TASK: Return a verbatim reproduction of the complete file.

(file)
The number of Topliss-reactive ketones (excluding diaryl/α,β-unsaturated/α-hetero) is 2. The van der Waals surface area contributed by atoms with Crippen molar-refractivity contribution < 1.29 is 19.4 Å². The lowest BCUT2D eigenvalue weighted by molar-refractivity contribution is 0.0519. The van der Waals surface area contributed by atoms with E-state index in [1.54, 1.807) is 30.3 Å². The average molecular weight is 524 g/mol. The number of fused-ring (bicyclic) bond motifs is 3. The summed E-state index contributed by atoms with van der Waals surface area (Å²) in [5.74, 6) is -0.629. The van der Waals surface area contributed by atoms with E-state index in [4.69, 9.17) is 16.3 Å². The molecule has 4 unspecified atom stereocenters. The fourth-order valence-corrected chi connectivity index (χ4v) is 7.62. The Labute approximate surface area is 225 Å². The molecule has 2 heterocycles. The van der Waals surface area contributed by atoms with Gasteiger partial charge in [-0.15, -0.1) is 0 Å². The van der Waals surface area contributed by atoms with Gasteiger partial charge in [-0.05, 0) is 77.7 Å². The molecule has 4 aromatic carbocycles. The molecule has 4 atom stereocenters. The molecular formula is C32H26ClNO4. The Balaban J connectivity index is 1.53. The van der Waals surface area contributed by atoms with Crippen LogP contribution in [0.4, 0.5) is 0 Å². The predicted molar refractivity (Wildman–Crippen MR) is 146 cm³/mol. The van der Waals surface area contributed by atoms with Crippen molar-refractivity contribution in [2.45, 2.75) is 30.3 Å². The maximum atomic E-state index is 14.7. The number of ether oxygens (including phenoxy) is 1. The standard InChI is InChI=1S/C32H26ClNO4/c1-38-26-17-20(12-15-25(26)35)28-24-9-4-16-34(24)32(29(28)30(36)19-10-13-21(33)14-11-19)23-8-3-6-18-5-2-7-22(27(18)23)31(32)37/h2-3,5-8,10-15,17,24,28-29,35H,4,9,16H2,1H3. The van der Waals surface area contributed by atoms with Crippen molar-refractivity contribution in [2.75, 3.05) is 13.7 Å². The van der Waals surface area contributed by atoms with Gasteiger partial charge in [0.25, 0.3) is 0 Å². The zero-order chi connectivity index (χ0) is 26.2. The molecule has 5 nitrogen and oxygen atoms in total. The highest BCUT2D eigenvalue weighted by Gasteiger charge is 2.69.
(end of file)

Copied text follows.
The number of Topliss-reactive ketones (excluding diaryl/α,β-unsaturated/α-hetero) is 2. The van der Waals surface area contributed by atoms with Crippen molar-refractivity contribution < 1.29 is 19.4 Å². The lowest BCUT2D eigenvalue weighted by molar-refractivity contribution is 0.0519. The van der Waals surface area contributed by atoms with E-state index in [1.54, 1.807) is 30.3 Å². The average molecular weight is 524 g/mol. The number of fused-ring (bicyclic) bond motifs is 3. The summed E-state index contributed by atoms with van der Waals surface area (Å²) in [5.74, 6) is -0.629. The van der Waals surface area contributed by atoms with E-state index in [4.69, 9.17) is 16.3 Å². The molecule has 4 unspecified atom stereocenters. The fourth-order valence-corrected chi connectivity index (χ4v) is 7.62. The Labute approximate surface area is 225 Å². The molecule has 2 heterocycles. The van der Waals surface area contributed by atoms with Gasteiger partial charge in [-0.15, -0.1) is 0 Å². The van der Waals surface area contributed by atoms with Gasteiger partial charge in [-0.05, 0) is 77.7 Å². The molecule has 4 aromatic carbocycles. The molecule has 4 atom stereocenters. The molecular formula is C32H26ClNO4. The Balaban J connectivity index is 1.53. The van der Waals surface area contributed by atoms with Crippen LogP contribution in [0.4, 0.5) is 0 Å². The predicted molar refractivity (Wildman–Crippen MR) is 146 cm³/mol. The van der Waals surface area contributed by atoms with Crippen molar-refractivity contribution in [2.45, 2.75) is 30.3 Å². The maximum atomic E-state index is 14.7. The number of ether oxygens (including phenoxy) is 1. The standard InChI is InChI=1S/C32H26ClNO4/c1-38-26-17-20(12-15-25(26)35)28-24-9-4-16-34(24)32(29(28)30(36)19-10-13-21(33)14-11-19)23-8-3-6-18-5-2-7-22(27(18)23)31(32)37/h2-3,5-8,10-15,17,24,28-29,35H,4,9,16H2,1H3. The van der Waals surface area contributed by atoms with Crippen molar-refractivity contribution in [2.75, 3.05) is 13.7 Å². The van der Waals surface area contributed by atoms with Gasteiger partial charge in [0.25, 0.3) is 0 Å². The zero-order chi connectivity index (χ0) is 26.2. The molecule has 5 nitrogen and oxygen atoms in total. The highest BCUT2D eigenvalue weighted by Gasteiger charge is 2.69.